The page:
Advanced Dungeons & Dragons 2nd Edition Wiki
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Although your character has some impressive abilities and skills, he really isn't going to be effective without the equipment necessary for adventuring. To get this equipment, he needs money. Not only does he need money to outfit himself, but your character also has to cover his living expenses.

Although there are many different types of coins and currencies in the world, all prices and treasures in the AD&D rules are given in standard coinage. Your DM may have specific names for different coins and may have different rates of exchange, but this is material particular to his campaign. He will tell you if there are differences from the coins listed here. The standard rate of exchange for each coin is given in this table.

Standard Exchange Rates
Coin CP SP EP GP PP
Copper Piece (CP) = 1 1/10 1/50 1/100 1/500
Silver Piece (SP) = 10 1 1/5 1/10 1/50
Electrum Piece (EP) = 50 5 1 ½ 1/10
Gold Piece (GP) = 100 10 2 1 1/5
Platinum Piece (PP) = 500 0 10 5 1

The basic coins are the copper piece (cp) and the silver piece (sp). These form the backbone of the monetary system and are the coins most frequently found in the hands of the common folk. Above these two coins is the much rarer gold piece (gp). This coin is seldom found in common use and mainly exists on paper as the standard money of account. This means it is used to measure the value of property and goods. Land values, ship cargoes, gemstones, and penalty bonds (royal court fines) are normally calculated in gold pieces, although payment of such vast sums normally takes other forms.

In addition to these coins, there are other unusual metals used in exchange. Most of these come from failed currencies. As such, they are viewed with skepticism by many honest folk. Principal among these coins are the electrum (ep) and platinum pieces (pp). These coins are rarely circulated, and most are hidden away in ancient treasure hoards.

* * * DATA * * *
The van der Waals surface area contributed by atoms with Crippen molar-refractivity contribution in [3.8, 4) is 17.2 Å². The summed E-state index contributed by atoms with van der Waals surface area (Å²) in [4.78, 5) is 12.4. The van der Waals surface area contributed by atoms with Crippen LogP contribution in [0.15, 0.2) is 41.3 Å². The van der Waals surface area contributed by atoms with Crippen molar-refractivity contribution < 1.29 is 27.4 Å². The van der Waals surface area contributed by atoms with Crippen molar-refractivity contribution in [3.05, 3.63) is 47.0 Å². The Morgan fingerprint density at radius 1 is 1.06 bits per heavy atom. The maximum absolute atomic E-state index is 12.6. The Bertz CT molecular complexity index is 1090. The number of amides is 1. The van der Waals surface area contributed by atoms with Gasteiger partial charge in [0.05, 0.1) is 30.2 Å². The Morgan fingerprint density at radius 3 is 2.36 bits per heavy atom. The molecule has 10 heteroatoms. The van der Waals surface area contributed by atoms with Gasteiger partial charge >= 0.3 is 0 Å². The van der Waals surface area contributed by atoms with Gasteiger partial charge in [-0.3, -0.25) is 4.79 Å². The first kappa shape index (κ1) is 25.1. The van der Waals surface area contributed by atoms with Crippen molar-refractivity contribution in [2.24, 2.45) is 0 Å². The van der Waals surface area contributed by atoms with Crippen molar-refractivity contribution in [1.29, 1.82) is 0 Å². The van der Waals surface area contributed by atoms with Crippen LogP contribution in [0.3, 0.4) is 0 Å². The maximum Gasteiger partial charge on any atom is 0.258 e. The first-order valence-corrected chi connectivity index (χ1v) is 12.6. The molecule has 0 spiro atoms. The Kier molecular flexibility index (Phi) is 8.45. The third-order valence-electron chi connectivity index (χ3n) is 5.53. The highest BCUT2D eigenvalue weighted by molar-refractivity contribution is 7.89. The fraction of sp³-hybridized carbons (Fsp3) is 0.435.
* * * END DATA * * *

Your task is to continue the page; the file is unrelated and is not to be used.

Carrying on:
However, remember that not all wealth is measured by coins. Wealth can take many forms--land, livestock, the right to collect taxes or customs, and jewelry are all measures of wealth. Coins have no guaranteed value. A gold piece can buy a lot in a small village but won't go very far in a large city. This makes other forms of wealth, land for instance, all the more valuable. Indeed, many a piece of jewelry is actually a way of carrying one's wealth. Silver armbands can be traded for goods, a golden brooch can buy a cow, etc. In your adventures, wealth and riches may take many different forms.

Furthermore, in your DM's campaign, there may be special situations or considerations to bear in mind. The Kingdom of Gonfli may be at war with the neighboring Principality of Boosk. Patriotic Gonflians might refuse Boosk coins (probably because they think the coins are worthless). Practical Booskites might accept the Gonfli florin at half normal value (so they can melt them down and mint new Boosk drachmas). Of course, both groups would send your character to the local money changer (if there is one), who would cheerfully convert your foreign coins to the local tender. He will, of course, charge a small commission (10-30%) for this service.

Situations such as these can affect the value of any coin. If your characters start flashing about a lot of gold, pumping it into the local economy, merchants will quickly raise prices. As another example, the local lord may commandeer most of the region's horses for his knights, making those left all that much more expensive.